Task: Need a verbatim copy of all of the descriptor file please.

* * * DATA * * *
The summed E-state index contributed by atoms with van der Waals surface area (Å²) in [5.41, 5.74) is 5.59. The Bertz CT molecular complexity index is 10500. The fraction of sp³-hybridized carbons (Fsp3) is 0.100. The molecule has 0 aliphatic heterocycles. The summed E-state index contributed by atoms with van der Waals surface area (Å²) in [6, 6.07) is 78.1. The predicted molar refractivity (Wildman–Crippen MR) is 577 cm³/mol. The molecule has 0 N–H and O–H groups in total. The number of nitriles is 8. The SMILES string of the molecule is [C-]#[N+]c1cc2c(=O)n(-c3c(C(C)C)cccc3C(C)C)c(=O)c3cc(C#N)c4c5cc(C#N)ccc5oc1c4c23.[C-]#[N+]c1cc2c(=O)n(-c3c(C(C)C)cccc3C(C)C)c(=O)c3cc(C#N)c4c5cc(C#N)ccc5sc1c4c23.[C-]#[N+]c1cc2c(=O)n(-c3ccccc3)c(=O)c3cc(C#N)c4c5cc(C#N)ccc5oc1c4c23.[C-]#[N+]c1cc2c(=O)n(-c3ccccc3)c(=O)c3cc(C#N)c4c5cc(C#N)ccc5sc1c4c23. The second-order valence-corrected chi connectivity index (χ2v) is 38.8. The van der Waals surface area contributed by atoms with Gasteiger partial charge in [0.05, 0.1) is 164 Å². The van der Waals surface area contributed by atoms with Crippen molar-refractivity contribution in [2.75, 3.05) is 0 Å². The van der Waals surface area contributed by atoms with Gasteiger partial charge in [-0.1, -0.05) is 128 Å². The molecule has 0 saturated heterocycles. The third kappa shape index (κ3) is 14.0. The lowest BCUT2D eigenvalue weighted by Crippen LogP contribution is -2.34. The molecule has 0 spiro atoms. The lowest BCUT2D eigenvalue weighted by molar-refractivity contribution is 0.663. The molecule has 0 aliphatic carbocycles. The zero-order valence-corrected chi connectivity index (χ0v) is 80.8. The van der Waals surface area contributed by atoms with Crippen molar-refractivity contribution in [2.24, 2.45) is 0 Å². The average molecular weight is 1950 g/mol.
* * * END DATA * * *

The summed E-state index contributed by atoms with van der Waals surface area (Å²) in [5.41, 5.74) is 5.59. The Bertz CT molecular complexity index is 10500. The fraction of sp³-hybridized carbons (Fsp3) is 0.100. The molecule has 0 aliphatic heterocycles. The summed E-state index contributed by atoms with van der Waals surface area (Å²) in [6, 6.07) is 78.1. The predicted molar refractivity (Wildman–Crippen MR) is 577 cm³/mol. The molecule has 0 N–H and O–H groups in total. The number of nitriles is 8. The SMILES string of the molecule is [C-]#[N+]c1cc2c(=O)n(-c3c(C(C)C)cccc3C(C)C)c(=O)c3cc(C#N)c4c5cc(C#N)ccc5oc1c4c23.[C-]#[N+]c1cc2c(=O)n(-c3c(C(C)C)cccc3C(C)C)c(=O)c3cc(C#N)c4c5cc(C#N)ccc5sc1c4c23.[C-]#[N+]c1cc2c(=O)n(-c3ccccc3)c(=O)c3cc(C#N)c4c5cc(C#N)ccc5oc1c4c23.[C-]#[N+]c1cc2c(=O)n(-c3ccccc3)c(=O)c3cc(C#N)c4c5cc(C#N)ccc5sc1c4c23. The second-order valence-corrected chi connectivity index (χ2v) is 38.8. The van der Waals surface area contributed by atoms with Gasteiger partial charge in [0.05, 0.1) is 164 Å². The van der Waals surface area contributed by atoms with Crippen molar-refractivity contribution in [2.75, 3.05) is 0 Å². The van der Waals surface area contributed by atoms with Gasteiger partial charge in [-0.1, -0.05) is 128 Å². The molecule has 0 saturated heterocycles. The third kappa shape index (κ3) is 14.0. The lowest BCUT2D eigenvalue weighted by Crippen LogP contribution is -2.34. The molecule has 0 spiro atoms. The lowest BCUT2D eigenvalue weighted by molar-refractivity contribution is 0.663. The molecule has 0 aliphatic carbocycles. The zero-order valence-corrected chi connectivity index (χ0v) is 80.8. The van der Waals surface area contributed by atoms with Crippen molar-refractivity contribution in [2.24, 2.45) is 0 Å². The average molecular weight is 1950 g/mol.